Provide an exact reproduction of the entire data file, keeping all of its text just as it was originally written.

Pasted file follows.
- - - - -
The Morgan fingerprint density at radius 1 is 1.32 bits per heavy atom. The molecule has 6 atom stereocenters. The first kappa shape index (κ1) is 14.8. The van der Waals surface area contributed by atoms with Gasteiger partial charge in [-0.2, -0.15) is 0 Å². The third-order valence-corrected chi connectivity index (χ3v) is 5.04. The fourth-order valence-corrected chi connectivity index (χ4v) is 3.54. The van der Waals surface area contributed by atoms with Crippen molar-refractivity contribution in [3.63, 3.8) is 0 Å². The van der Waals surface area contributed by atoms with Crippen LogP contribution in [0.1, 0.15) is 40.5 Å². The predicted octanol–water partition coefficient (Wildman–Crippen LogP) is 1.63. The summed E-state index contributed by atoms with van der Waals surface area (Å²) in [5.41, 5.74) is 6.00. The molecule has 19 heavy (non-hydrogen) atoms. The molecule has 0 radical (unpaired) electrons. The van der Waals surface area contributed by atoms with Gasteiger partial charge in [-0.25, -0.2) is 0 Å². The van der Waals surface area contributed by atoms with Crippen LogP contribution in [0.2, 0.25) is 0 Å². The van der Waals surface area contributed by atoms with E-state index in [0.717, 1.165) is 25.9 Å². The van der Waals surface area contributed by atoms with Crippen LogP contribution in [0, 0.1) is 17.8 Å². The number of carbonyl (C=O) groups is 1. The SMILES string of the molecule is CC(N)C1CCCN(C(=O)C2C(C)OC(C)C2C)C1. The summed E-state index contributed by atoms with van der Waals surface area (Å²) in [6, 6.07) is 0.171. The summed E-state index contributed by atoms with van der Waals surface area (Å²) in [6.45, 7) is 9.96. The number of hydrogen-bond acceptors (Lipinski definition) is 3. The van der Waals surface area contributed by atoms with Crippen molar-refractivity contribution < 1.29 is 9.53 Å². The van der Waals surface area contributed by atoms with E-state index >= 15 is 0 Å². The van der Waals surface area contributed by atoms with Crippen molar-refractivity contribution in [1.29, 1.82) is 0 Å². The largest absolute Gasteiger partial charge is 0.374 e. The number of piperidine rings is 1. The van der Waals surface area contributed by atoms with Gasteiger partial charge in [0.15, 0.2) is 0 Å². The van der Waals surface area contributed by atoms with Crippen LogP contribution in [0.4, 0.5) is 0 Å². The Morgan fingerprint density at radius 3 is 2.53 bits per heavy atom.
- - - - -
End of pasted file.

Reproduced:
The Morgan fingerprint density at radius 1 is 1.32 bits per heavy atom. The molecule has 6 atom stereocenters. The first kappa shape index (κ1) is 14.8. The van der Waals surface area contributed by atoms with Gasteiger partial charge in [-0.2, -0.15) is 0 Å². The third-order valence-corrected chi connectivity index (χ3v) is 5.04. The fourth-order valence-corrected chi connectivity index (χ4v) is 3.54. The van der Waals surface area contributed by atoms with Crippen molar-refractivity contribution in [3.63, 3.8) is 0 Å². The van der Waals surface area contributed by atoms with Crippen LogP contribution in [0.1, 0.15) is 40.5 Å². The predicted octanol–water partition coefficient (Wildman–Crippen LogP) is 1.63. The summed E-state index contributed by atoms with van der Waals surface area (Å²) in [5.41, 5.74) is 6.00. The molecule has 19 heavy (non-hydrogen) atoms. The molecule has 0 radical (unpaired) electrons. The van der Waals surface area contributed by atoms with Gasteiger partial charge in [-0.25, -0.2) is 0 Å². The van der Waals surface area contributed by atoms with Crippen LogP contribution in [0.2, 0.25) is 0 Å². The van der Waals surface area contributed by atoms with E-state index in [0.717, 1.165) is 25.9 Å². The van der Waals surface area contributed by atoms with Crippen LogP contribution in [0, 0.1) is 17.8 Å². The number of carbonyl (C=O) groups is 1. The SMILES string of the molecule is CC(N)C1CCCN(C(=O)C2C(C)OC(C)C2C)C1. The summed E-state index contributed by atoms with van der Waals surface area (Å²) in [6, 6.07) is 0.171. The summed E-state index contributed by atoms with van der Waals surface area (Å²) in [6.45, 7) is 9.96. The number of hydrogen-bond acceptors (Lipinski definition) is 3. The van der Waals surface area contributed by atoms with Crippen molar-refractivity contribution < 1.29 is 9.53 Å². The van der Waals surface area contributed by atoms with E-state index >= 15 is 0 Å². The van der Waals surface area contributed by atoms with Crippen molar-refractivity contribution in [1.29, 1.82) is 0 Å². The largest absolute Gasteiger partial charge is 0.374 e. The number of piperidine rings is 1. The van der Waals surface area contributed by atoms with Gasteiger partial charge in [0.15, 0.2) is 0 Å². The van der Waals surface area contributed by atoms with Crippen LogP contribution in [0.4, 0.5) is 0 Å². The Morgan fingerprint density at radius 3 is 2.53 bits per heavy atom.